TRUMPETING TRUMBO I read Dalton Trumbo’s 1939 masterpiece of antiwar literature Johnny Got His Gun in high school. I went for anything which said that patriotic duty to die for one’s country is bullshit hence I loved it. Rereading it last year the book hit me harder. The writing is amazing, shot through with brilliance from start to finish scathing, bitter, funny, righteous. Now lucky Trumbo fans can watch the former blacklistee’s 1971 film adaptation of his novel, just released on DVD.
Actor Timothy Bottoms was 18 when he played (via voiceover and flashbacks) Joe Bonham, who lies in an Army hospital bed pondering his fate. Hit by a mortar shell on the last day of World War I, Bonham is left a blind, deaf, and mute quadruple amputee, with only memories, fantasies, and, for a time, a sympathetic nurse. On a commentary track, Bottoms points to the film’s contemporary relevance given the staggering number of soldiers maimed in the Iraq war but kept alive by sophisticated medical technology.
Trumbo worked with Luis Buñuel on an adaptation of Johnny. Ultimately that project fell through, but by the time Trumbo directed his own script in 1971, the Spanish surrealist’s influence was palpable. At the time, Buñuel responded, "For me, the film has the same power as the novel. It has the same disturbing quality and moments of extremely powerful emotion. The film left an impression on me that is among the strongest I ever experienced."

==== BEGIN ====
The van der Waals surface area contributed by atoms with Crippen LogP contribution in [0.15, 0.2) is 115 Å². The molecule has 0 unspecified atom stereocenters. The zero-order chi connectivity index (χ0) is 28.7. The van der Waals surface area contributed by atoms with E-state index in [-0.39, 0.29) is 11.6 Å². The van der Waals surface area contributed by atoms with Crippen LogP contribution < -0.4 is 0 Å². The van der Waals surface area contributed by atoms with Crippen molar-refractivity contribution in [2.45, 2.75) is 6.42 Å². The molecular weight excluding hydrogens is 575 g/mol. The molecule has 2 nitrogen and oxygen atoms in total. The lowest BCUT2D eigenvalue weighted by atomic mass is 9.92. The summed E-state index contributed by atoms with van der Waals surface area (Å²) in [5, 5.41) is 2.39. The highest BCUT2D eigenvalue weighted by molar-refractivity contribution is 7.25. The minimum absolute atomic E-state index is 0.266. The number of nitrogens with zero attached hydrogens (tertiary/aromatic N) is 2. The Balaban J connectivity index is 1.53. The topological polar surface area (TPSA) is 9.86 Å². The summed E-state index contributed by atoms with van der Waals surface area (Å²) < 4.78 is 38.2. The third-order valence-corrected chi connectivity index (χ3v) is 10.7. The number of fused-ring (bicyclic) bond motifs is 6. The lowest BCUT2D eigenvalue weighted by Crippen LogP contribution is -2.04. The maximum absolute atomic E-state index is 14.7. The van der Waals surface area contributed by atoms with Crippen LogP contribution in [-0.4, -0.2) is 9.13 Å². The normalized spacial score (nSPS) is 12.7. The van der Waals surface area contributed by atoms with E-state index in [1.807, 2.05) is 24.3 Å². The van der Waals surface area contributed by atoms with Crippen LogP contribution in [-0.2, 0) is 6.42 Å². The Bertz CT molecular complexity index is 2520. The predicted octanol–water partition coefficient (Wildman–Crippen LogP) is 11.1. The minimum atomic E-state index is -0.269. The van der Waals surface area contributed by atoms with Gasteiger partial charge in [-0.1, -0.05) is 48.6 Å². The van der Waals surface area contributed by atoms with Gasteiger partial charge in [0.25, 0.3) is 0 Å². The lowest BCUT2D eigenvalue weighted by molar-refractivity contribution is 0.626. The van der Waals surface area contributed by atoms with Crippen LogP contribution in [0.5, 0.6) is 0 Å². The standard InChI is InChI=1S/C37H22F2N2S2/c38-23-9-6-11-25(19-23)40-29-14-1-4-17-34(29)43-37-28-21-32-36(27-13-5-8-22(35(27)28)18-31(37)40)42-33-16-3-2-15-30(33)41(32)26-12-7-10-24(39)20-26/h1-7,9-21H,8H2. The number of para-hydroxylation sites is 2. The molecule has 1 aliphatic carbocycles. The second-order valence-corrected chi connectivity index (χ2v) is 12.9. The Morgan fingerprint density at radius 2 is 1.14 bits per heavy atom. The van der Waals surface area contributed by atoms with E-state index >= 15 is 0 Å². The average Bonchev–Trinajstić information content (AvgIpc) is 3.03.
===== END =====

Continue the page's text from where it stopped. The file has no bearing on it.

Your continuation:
Marsha Hunt, whose successful film career was cut short by the blacklist, played Bonham’s mother. In a phone interview, the now-91-year-old said, "I liked [Trumbo] enormously. I was so delighted that he wanted me in his film." Hunt emphasized Trumbo’s incredible discipline, which led him, during lean times of underpaid black market work, to write 12 screenplays in 16 months (a helpful doctor who prescribed amphetamines contributed to that productivity).
"It’s hard to believe that the same talent who gave us Spartacus also gave us Roman Holiday," she said. "Just as far from each other as possible in terms of style and period and everything else. He was an impressively versatile man, as well as brilliant."
The 2007 film Trumbo, featuring documentary footage and actors reading from the great man’s letters, should also be released on DVD. And some astute publisher should bring Additional Dialogue, Letters of Dalton Trumbo, 1942-1962 back into print. Among my favorite passages from that volume is in a 1951 letter to novelist Nelson Algren, who was prepared act as a "front" for Trumbo. Trumbo advised, "If you have any moral compunctions about such a procedure in relation to motion pictures, please forget them. Hollywood is a vast whorehouse, and any scheme by which tolerably honest men can abstract money from it for their own purposes is more than praiseworthy."